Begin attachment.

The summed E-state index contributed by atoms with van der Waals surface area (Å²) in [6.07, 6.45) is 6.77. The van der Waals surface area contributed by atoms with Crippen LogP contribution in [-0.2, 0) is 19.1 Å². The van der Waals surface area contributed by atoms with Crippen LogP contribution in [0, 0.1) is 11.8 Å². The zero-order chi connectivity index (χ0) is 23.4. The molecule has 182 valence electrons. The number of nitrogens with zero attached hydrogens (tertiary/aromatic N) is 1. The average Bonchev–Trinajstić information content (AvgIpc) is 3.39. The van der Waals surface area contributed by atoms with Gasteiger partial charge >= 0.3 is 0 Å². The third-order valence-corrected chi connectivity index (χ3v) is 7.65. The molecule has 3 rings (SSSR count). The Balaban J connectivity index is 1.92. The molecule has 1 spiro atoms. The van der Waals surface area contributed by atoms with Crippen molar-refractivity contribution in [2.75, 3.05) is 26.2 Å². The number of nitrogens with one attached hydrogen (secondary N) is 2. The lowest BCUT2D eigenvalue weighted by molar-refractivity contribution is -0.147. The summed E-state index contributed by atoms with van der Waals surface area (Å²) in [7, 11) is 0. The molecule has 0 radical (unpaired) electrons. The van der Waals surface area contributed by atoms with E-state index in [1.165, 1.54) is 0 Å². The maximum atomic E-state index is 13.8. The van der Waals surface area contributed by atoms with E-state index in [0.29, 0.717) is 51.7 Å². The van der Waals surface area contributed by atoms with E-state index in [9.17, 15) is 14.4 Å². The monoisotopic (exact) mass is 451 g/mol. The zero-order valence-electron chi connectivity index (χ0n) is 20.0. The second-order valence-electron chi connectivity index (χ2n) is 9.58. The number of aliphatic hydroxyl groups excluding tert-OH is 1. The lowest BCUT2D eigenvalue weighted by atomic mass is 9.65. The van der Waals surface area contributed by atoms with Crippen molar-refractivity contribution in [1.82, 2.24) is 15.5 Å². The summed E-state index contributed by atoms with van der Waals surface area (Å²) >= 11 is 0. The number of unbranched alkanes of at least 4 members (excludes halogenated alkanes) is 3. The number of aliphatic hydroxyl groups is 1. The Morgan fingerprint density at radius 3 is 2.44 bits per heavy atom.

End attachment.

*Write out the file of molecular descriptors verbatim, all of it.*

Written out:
The summed E-state index contributed by atoms with van der Waals surface area (Å²) in [6.07, 6.45) is 6.77. The van der Waals surface area contributed by atoms with Crippen LogP contribution in [-0.2, 0) is 19.1 Å². The van der Waals surface area contributed by atoms with Crippen LogP contribution in [0, 0.1) is 11.8 Å². The zero-order chi connectivity index (χ0) is 23.4. The molecule has 182 valence electrons. The number of nitrogens with zero attached hydrogens (tertiary/aromatic N) is 1. The average Bonchev–Trinajstić information content (AvgIpc) is 3.39. The van der Waals surface area contributed by atoms with Gasteiger partial charge >= 0.3 is 0 Å². The third-order valence-corrected chi connectivity index (χ3v) is 7.65. The molecule has 3 rings (SSSR count). The Balaban J connectivity index is 1.92. The molecule has 1 spiro atoms. The van der Waals surface area contributed by atoms with Crippen molar-refractivity contribution in [2.75, 3.05) is 26.2 Å². The number of nitrogens with one attached hydrogen (secondary N) is 2. The lowest BCUT2D eigenvalue weighted by molar-refractivity contribution is -0.147. The summed E-state index contributed by atoms with van der Waals surface area (Å²) in [7, 11) is 0. The molecule has 0 radical (unpaired) electrons. The van der Waals surface area contributed by atoms with E-state index in [1.165, 1.54) is 0 Å². The maximum atomic E-state index is 13.8. The van der Waals surface area contributed by atoms with E-state index in [0.29, 0.717) is 51.7 Å². The van der Waals surface area contributed by atoms with E-state index in [9.17, 15) is 14.4 Å². The monoisotopic (exact) mass is 451 g/mol. The zero-order valence-electron chi connectivity index (χ0n) is 20.0. The second-order valence-electron chi connectivity index (χ2n) is 9.58. The number of aliphatic hydroxyl groups excluding tert-OH is 1. The lowest BCUT2D eigenvalue weighted by atomic mass is 9.65. The van der Waals surface area contributed by atoms with Crippen molar-refractivity contribution in [1.82, 2.24) is 15.5 Å². The summed E-state index contributed by atoms with van der Waals surface area (Å²) >= 11 is 0. The number of unbranched alkanes of at least 4 members (excludes halogenated alkanes) is 3. The number of aliphatic hydroxyl groups is 1. The Morgan fingerprint density at radius 3 is 2.44 bits per heavy atom.